3. LaCraig Brown – 6-4, 275 – Richwood – I feel like one of the most under recruited schools for football players in Louisiana is Richwood High School. Richwood had a kid named Jimmy Young 4 years ago who played WR. He was 6-1, 190, sculptured, fast, ran a 4.45 forty, and a tough WR and no one recruited him hard except Texas Christian, which we all refer to as TCU. Young will be drafted high in the 2011 draft, and I feel like one day LaCraig Brown will be the same type of player. It doesn’t take a rocket scientist to see, that when you stand 6-4, and weigh 275, and make tackle after tackle, sideline to sideline, with long arms, that you are pretty good. Brown will have the luxury of playing either DT or DE, depending on where Arkansas needs him more and soonest. Brown can stay 275, and be a big time player off the edge, or bulk up and be a true DT, if needed could weigh 280 to 290 easy. I would love to see him left at Defensive End in the SEC, because he’s such an athlete at 275 pounds, and he’s tall, and looks like a NFL player in size and speed. Arkansas did it two years in a row. They came in and got DD Jones from Bastrop last year, who is 6-4, 300 pounds, and can run like NFL tackles, and now they have Brown from nearby Richwood. Half of their Defensive Line starting, I predict, will be from Monroe or Metro Monroe.


Lawrence Cayou
Lawrence Cayou – McDonogh 35

4. Lawrence Cayou – 6-4, 260 – McDonogh 35 – This is a kid that I put on lists for over two years and told many DI schools about. The whole recruiting process not one school offered this kid a scholarship until Texas Tech did the week before national signing day. I saw this kid practice two years ago, in person, and let me tell you, he has the body and raw ability to be a big time DIV player after a redshirt year. Cayou played some as a junior but did not play a lot as a sophomore. It just so happens he goes to a school where you wait your turn to play DT or DE, which is coached by one of the best Defensive Line High School Coaches in America, Frank Daggs. Cayou has long arms and is a lean good looking 260 pounds. When you are 6-4, and you look lean at 260, and can run, you are a big time DIV I player. He’s got the grades and he’s a steal because he did not start till his junior year and came on as a senior. Cayou will weigh about 280 or more, and could stay at DE in college because he’s still got room to grow because of his frame. This is a typical non star player that’s better than any star ranked kid in the state. He’s what you look for at the position anywhere in America. It’s hard to find kids with this upside playing this position for college football. It’s scary what this kid can do when he plays his third year of football in college.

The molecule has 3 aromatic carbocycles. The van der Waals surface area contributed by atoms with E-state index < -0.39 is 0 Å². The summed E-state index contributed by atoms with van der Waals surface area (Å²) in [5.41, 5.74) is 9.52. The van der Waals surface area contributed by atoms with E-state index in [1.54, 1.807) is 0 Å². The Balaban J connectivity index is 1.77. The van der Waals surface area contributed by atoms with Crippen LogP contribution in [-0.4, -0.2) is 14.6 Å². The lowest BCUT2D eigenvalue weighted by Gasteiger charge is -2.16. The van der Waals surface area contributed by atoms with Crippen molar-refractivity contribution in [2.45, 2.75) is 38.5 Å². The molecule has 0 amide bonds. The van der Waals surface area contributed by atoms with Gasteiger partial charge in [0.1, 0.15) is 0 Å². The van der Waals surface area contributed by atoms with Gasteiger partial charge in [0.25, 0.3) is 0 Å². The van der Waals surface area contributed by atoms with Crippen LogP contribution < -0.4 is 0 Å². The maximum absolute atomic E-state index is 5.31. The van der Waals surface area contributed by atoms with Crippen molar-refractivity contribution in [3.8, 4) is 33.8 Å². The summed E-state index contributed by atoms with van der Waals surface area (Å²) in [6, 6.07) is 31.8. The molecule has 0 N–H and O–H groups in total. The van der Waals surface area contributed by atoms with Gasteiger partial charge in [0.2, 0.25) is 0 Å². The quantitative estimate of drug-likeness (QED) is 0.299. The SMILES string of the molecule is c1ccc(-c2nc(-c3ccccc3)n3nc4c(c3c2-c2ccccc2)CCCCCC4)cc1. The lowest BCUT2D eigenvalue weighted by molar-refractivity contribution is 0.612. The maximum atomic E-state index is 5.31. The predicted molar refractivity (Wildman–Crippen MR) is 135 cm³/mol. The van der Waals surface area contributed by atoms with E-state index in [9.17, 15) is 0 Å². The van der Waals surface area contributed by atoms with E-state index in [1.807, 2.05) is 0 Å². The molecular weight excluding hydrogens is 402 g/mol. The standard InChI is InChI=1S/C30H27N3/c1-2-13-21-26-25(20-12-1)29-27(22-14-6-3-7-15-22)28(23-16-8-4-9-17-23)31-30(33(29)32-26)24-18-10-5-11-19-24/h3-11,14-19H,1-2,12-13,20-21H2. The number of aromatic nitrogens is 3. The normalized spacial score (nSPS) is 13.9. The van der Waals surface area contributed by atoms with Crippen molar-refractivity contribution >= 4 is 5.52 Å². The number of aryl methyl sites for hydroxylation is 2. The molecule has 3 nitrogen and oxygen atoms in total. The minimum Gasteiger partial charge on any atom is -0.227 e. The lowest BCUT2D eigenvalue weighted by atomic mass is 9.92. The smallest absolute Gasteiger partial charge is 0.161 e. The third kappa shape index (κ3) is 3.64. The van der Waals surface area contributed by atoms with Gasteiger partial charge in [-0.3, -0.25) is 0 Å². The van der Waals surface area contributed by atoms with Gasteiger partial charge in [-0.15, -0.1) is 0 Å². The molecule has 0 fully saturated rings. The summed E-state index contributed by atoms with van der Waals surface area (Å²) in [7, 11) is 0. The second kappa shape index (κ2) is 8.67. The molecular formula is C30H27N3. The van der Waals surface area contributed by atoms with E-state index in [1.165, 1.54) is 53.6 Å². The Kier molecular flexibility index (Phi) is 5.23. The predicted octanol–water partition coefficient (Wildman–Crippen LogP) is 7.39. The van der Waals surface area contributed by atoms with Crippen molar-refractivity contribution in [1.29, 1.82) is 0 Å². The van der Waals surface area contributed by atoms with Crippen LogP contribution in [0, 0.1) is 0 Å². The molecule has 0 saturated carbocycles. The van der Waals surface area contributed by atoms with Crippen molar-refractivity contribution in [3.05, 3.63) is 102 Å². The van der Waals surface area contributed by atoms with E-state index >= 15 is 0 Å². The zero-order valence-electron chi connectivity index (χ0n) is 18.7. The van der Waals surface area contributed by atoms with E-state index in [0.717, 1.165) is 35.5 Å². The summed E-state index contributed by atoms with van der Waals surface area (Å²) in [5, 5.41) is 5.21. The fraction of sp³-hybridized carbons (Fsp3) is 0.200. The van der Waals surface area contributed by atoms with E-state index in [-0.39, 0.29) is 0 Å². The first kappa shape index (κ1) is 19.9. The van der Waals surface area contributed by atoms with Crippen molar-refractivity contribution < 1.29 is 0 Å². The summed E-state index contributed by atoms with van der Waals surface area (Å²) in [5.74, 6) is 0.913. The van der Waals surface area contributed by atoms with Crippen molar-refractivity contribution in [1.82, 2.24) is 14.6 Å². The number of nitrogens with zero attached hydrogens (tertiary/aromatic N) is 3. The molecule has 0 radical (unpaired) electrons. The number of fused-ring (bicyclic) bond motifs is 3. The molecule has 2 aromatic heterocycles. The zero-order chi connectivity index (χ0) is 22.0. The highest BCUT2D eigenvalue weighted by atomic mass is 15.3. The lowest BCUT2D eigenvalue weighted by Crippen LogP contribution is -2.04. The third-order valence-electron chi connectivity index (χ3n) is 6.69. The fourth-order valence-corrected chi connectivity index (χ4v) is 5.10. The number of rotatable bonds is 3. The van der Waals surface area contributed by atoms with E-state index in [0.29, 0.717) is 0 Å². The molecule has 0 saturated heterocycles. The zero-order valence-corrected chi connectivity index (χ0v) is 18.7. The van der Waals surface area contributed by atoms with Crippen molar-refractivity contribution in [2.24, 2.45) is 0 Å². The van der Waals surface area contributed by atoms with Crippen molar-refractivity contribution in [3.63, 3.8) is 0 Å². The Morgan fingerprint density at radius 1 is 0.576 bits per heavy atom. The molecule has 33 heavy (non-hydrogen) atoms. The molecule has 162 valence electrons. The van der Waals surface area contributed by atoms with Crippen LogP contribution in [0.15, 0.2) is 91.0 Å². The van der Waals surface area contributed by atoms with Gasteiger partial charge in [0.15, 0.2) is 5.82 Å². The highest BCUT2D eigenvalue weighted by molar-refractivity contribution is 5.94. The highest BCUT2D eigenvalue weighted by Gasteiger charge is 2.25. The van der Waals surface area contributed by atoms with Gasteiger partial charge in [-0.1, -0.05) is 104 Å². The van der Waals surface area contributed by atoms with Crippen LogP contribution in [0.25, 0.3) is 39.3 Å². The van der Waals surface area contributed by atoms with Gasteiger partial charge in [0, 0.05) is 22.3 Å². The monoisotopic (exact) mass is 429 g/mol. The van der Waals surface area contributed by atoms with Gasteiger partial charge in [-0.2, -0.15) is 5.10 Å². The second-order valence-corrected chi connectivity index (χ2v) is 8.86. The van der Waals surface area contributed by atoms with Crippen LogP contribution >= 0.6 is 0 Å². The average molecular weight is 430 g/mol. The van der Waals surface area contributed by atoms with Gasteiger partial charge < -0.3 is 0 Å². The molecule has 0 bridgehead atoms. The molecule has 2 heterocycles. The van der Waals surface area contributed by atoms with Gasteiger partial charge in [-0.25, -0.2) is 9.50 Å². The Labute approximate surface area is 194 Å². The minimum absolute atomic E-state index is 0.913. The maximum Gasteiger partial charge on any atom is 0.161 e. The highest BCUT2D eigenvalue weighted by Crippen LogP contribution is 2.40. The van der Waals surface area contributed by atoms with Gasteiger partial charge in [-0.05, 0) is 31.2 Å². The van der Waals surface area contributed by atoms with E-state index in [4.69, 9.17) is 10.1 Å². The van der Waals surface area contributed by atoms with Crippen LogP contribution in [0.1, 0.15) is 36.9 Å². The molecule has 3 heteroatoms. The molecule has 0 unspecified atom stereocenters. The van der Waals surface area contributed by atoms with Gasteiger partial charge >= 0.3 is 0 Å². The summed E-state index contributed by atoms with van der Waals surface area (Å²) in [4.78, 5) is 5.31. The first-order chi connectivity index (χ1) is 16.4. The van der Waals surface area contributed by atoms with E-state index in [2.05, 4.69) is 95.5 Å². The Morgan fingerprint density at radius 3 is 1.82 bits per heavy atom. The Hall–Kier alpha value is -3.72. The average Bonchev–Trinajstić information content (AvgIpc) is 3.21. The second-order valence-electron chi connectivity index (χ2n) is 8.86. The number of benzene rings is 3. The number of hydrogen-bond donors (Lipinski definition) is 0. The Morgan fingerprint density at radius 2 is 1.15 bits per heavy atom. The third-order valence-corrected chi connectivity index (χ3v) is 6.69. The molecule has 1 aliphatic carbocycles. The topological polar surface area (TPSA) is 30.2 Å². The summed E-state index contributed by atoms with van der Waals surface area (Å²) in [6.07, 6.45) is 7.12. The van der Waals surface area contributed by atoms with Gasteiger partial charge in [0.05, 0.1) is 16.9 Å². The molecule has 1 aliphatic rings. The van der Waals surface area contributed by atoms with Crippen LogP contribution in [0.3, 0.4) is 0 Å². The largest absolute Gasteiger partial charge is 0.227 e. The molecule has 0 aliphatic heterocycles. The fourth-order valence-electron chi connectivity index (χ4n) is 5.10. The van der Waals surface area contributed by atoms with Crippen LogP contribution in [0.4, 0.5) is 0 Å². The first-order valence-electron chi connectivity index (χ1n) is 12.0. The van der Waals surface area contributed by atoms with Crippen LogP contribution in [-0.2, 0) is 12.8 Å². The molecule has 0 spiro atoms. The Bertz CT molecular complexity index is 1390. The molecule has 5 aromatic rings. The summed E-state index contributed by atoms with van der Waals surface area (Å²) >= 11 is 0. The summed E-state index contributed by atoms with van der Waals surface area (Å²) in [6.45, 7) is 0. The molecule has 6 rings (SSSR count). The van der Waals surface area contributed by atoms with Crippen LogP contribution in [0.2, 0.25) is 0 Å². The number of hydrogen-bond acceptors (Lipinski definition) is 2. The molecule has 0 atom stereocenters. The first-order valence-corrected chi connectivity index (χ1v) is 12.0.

5. Gavin Stansberry – 6-3, 240 – Franklin – I went to see Franklin play in 2007, and I saw this kid with long arms and super sick speed running down RB’s and WR’s in open field. Stansberry was a sophomore then. I remember seeing this kid run down on kickoffs at 6-3, 220 pounds and be the first one down, and make the tackle. See, not many kids that young and that big can do these things in HS. Junior year Stansberry played OT and DE for team, the whole game, because they were small on numbers. Stansberry has the arms of a kid 6-7 to 6-8, and he’s got a frame to grow into, which easily could be 280 pounds. His hand time might only be in the 4.8 forty range, but his game speed in pads is in the 4.6 range. Texas A&M has got themselves one heck of a football player. Texas A&M might have both their starting Defensive Ends being from Louisiana in 2 years or less.


Trey Howard
Trey Howard – Ponchatoula

6. Trey Howard – 6-3, 240 – Ponchatoula – This is a kid in Tangi Parish who always looked the part for DIV football in the 2 years of seeing him start and three years of seeing him play. Howard is a big kid that can run, and you can tell when he wants too, he can make plays outside. Howard will probably start off his career at a Junior College or small school. This is a name to remember in 2 years because he’s just as good as the guys above, once he fills out. Howard has the frame to weigh 260 to 270 and play Defensive End in college.